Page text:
These have been among my activities as I took some time away from writing and poetry to think about what promises to be a different sort of world. We might have a long haul ahead of us and though . . .

The task [may not be ours] to complete,
. . . neither are [we] free to desist from it. Rabbi Nachman

* These are children who are culturally American and bilingual with only a tenuous connection to their countries of origin.

Clerics interested in connecting with the Planning Team for the San Mateo clergy group featured here today and professional journalists interested in covering their activities, please contact the Planning Team at clergyhousingsummit2@gmail.com.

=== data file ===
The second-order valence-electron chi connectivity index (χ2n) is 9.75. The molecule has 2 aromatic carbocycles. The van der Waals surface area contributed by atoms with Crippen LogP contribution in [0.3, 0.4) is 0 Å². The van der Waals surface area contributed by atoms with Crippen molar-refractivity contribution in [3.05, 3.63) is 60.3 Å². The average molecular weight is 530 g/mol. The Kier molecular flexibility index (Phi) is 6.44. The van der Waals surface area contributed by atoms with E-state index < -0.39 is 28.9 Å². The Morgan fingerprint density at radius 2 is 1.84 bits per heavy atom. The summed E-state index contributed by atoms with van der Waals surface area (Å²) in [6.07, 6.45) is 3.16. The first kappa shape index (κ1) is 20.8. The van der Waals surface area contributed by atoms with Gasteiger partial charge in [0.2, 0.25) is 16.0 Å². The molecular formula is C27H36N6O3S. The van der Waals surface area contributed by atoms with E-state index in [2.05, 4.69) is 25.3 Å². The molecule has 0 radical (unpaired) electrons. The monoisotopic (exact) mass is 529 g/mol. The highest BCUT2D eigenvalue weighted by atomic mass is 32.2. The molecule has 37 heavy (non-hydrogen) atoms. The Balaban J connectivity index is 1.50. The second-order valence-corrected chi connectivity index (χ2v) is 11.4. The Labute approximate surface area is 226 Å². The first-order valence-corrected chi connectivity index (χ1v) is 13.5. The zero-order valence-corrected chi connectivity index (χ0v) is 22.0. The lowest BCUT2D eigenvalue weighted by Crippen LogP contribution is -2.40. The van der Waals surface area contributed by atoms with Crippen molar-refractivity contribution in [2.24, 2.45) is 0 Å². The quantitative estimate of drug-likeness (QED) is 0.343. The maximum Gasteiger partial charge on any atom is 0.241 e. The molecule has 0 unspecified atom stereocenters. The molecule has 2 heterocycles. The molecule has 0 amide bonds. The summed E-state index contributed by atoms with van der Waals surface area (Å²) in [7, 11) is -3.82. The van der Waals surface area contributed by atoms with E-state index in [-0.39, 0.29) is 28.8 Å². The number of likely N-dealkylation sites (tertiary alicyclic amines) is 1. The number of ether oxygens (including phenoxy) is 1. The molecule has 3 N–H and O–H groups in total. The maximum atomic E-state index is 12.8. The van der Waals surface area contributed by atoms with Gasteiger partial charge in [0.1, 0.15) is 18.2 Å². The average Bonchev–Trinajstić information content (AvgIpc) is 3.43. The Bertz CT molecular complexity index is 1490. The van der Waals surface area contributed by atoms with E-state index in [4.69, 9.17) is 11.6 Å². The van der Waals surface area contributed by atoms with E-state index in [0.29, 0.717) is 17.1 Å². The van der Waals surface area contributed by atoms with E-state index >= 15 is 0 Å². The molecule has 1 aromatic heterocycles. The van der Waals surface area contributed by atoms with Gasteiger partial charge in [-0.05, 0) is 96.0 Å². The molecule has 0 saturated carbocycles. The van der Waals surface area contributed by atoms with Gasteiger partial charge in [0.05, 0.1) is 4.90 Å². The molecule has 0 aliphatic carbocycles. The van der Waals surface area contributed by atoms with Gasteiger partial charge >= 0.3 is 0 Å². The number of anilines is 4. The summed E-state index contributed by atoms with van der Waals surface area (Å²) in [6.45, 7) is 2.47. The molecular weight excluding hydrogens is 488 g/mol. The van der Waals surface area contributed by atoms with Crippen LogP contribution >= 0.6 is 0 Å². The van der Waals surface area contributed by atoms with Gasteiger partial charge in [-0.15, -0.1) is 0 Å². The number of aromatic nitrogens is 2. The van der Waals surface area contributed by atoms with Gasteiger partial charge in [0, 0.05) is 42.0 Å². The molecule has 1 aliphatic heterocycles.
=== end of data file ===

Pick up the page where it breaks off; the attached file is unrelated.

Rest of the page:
These activities are what I think of as “Best Practices.” I share them here because they can be easily adopted by other communities.  I would encourage those of you who are part of our The BeZine: 100,000 Poets for Change Facebook discussion page to share information and/or links to initiatives in your community that might interest others. Our poetry like our prayers must have legs. The Facebook discussion page is one I moderate along with colleagues: American-Israeli poet, Michael Dickel and Rev. Terri Stewart, Associate Pastor at Riverton Park United Methodist Church, Seattle, WA

“I am only one, but I am one. I cannot do everything, but I can do something … and what I can do, by the grace of God, I will do.” after Edward Everett Hale by the Sisters of St. Joseph who were my teachers and role models